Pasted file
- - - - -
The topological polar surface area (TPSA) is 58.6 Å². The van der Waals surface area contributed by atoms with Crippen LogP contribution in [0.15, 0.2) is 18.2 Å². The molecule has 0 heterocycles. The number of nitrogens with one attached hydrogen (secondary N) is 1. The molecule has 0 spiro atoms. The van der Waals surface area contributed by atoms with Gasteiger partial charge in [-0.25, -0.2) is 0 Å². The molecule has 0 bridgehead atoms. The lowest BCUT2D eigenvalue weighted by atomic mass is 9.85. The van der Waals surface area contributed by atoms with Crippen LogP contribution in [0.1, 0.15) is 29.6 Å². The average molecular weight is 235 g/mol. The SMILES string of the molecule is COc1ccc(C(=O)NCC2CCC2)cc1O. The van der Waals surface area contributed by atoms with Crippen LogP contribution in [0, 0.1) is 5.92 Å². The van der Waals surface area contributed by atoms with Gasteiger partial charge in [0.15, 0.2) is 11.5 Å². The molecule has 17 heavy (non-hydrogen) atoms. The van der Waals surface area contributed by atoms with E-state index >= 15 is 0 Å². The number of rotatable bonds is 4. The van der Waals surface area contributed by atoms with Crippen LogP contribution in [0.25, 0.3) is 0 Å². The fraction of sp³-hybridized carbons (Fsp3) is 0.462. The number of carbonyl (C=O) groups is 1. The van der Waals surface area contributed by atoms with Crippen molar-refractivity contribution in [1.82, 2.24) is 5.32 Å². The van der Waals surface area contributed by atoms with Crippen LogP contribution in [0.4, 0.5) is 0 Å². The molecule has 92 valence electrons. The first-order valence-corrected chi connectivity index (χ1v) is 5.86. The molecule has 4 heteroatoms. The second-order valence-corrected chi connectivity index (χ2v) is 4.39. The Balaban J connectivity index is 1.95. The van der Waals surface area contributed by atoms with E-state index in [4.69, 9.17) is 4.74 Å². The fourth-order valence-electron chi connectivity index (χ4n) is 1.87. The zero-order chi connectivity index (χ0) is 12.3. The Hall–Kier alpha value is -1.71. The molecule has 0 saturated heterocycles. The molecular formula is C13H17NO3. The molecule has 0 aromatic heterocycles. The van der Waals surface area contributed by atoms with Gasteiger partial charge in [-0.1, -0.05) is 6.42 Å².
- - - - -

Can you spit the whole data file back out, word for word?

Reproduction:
The topological polar surface area (TPSA) is 58.6 Å². The van der Waals surface area contributed by atoms with Crippen LogP contribution in [0.15, 0.2) is 18.2 Å². The molecule has 0 heterocycles. The number of nitrogens with one attached hydrogen (secondary N) is 1. The molecule has 0 spiro atoms. The van der Waals surface area contributed by atoms with Gasteiger partial charge in [-0.25, -0.2) is 0 Å². The molecule has 0 bridgehead atoms. The lowest BCUT2D eigenvalue weighted by atomic mass is 9.85. The van der Waals surface area contributed by atoms with Crippen LogP contribution in [0.1, 0.15) is 29.6 Å². The average molecular weight is 235 g/mol. The SMILES string of the molecule is COc1ccc(C(=O)NCC2CCC2)cc1O. The van der Waals surface area contributed by atoms with Crippen LogP contribution in [0, 0.1) is 5.92 Å². The van der Waals surface area contributed by atoms with Gasteiger partial charge in [0.15, 0.2) is 11.5 Å². The molecule has 17 heavy (non-hydrogen) atoms. The van der Waals surface area contributed by atoms with E-state index >= 15 is 0 Å². The number of rotatable bonds is 4. The van der Waals surface area contributed by atoms with Crippen LogP contribution in [0.25, 0.3) is 0 Å². The fraction of sp³-hybridized carbons (Fsp3) is 0.462. The number of carbonyl (C=O) groups is 1. The van der Waals surface area contributed by atoms with Crippen molar-refractivity contribution in [1.82, 2.24) is 5.32 Å². The van der Waals surface area contributed by atoms with Crippen LogP contribution in [0.4, 0.5) is 0 Å². The molecule has 92 valence electrons. The first-order valence-corrected chi connectivity index (χ1v) is 5.86. The molecule has 4 heteroatoms. The second-order valence-corrected chi connectivity index (χ2v) is 4.39. The Balaban J connectivity index is 1.95. The van der Waals surface area contributed by atoms with E-state index in [4.69, 9.17) is 4.74 Å². The fourth-order valence-electron chi connectivity index (χ4n) is 1.87. The zero-order chi connectivity index (χ0) is 12.3. The Hall–Kier alpha value is -1.71. The molecule has 0 saturated heterocycles. The molecular formula is C13H17NO3. The molecule has 0 aromatic heterocycles. The van der Waals surface area contributed by atoms with Gasteiger partial charge in [-0.1, -0.05) is 6.42 Å².